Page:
It was in this new climate that Trident was created (claimed to be able to hit the target within 90 metres).  The submarines were built at the Vickers Yard in Barrow-in Furness, the nuclear reactors tested at HMS Vulcan, next door to the Dounreay Fast Breeder Reactor, but the nuclear missiles themselves were manufactured by Lockhead in the USA, each missile having its multi-targets built into it during its construction.  This destroys the myth of the “independent nuclear deterrent” as there is no way that these weapons could ever be used without the full co-operation of the USA.

It is extremely doubtful whether in the hectic Cold War years when the policy was to keep one step ahead of the enemy, it was ever remotely considered that one day these targets would become obsolete.  Even though the Cold War ended in 1991, at this moment in time one or more Trident submarines are waiting silently beneath the polar ice-cap for the signal “rise and fire”, their targets being the empty and rusting former Soviet silos.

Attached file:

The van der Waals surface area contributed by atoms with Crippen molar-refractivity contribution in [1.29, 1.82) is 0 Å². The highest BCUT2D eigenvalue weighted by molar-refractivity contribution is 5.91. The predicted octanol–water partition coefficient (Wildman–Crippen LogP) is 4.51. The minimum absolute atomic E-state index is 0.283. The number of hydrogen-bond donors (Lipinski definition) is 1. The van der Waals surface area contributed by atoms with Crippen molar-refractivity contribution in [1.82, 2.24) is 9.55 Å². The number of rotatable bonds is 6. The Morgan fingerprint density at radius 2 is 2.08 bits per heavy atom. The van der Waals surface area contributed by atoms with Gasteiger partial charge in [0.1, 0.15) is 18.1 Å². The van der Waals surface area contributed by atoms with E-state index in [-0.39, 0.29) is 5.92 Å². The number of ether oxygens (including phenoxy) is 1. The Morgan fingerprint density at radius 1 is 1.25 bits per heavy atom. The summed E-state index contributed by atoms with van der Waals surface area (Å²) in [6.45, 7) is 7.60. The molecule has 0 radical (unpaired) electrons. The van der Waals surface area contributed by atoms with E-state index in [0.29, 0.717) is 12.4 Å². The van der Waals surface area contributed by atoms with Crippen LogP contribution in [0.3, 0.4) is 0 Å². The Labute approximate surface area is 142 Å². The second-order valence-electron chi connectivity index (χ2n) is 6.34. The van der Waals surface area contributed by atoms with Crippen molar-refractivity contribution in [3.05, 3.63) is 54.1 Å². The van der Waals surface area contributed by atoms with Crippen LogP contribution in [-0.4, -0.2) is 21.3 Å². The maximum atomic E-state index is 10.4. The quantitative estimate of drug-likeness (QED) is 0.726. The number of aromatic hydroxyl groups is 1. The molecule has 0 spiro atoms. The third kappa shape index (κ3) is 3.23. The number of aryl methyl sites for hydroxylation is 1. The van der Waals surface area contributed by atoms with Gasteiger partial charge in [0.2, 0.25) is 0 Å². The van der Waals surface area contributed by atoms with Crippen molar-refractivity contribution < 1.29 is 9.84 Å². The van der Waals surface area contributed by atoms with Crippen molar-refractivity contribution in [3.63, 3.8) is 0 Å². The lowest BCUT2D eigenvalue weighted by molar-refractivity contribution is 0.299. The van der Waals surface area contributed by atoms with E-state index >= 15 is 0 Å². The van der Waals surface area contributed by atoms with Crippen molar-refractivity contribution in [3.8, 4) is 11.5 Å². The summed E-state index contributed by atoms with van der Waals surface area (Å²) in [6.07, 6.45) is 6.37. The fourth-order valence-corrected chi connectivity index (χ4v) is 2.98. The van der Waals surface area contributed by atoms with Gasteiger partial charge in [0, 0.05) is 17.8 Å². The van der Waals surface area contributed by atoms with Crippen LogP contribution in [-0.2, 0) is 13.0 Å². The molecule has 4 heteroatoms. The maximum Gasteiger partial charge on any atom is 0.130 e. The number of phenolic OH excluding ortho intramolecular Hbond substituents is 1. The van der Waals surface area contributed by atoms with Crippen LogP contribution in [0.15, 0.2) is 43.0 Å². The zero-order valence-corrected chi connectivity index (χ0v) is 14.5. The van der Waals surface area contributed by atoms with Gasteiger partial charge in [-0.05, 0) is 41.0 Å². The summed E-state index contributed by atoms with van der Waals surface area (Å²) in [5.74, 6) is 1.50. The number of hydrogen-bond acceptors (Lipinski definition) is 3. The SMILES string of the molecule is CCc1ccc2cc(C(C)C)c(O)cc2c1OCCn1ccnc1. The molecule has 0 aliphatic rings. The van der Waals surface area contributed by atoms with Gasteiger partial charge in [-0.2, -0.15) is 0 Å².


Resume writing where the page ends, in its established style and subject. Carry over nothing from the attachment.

Ukraine, which once contained a number of these targets is now an independent nation, one of its first acts on its way to independence was to declare itself “a nuclear weapons free zone”.  Maintaining Trident at sea costs the British taxpayer £2.5 billion a year, for a weapon which can only be described in one word “insanity”.

Now for a second question for our senior politicians: “What happened to all our other nuclear weapons at the end of the Cold War?”  (Weapons said to be capable of killing everyone in Europe ten times over).  After some hesitation they will venture the answer “of course they have all been destroyed”.    

The truth is that these weapons were carefully dismantled and are being kept in a secret location, as the crow flies a mere 60 miles from Glasgow (not at Faslane).  The task was performed with military precision and completed one day ahead of schedule, on 30 March 1992.  

So, if these weapons still exist, how do we need a new generation of weapons of mass destruction, viz Trident II, considering that any nuclear threat to this country disappeared 20 years ago?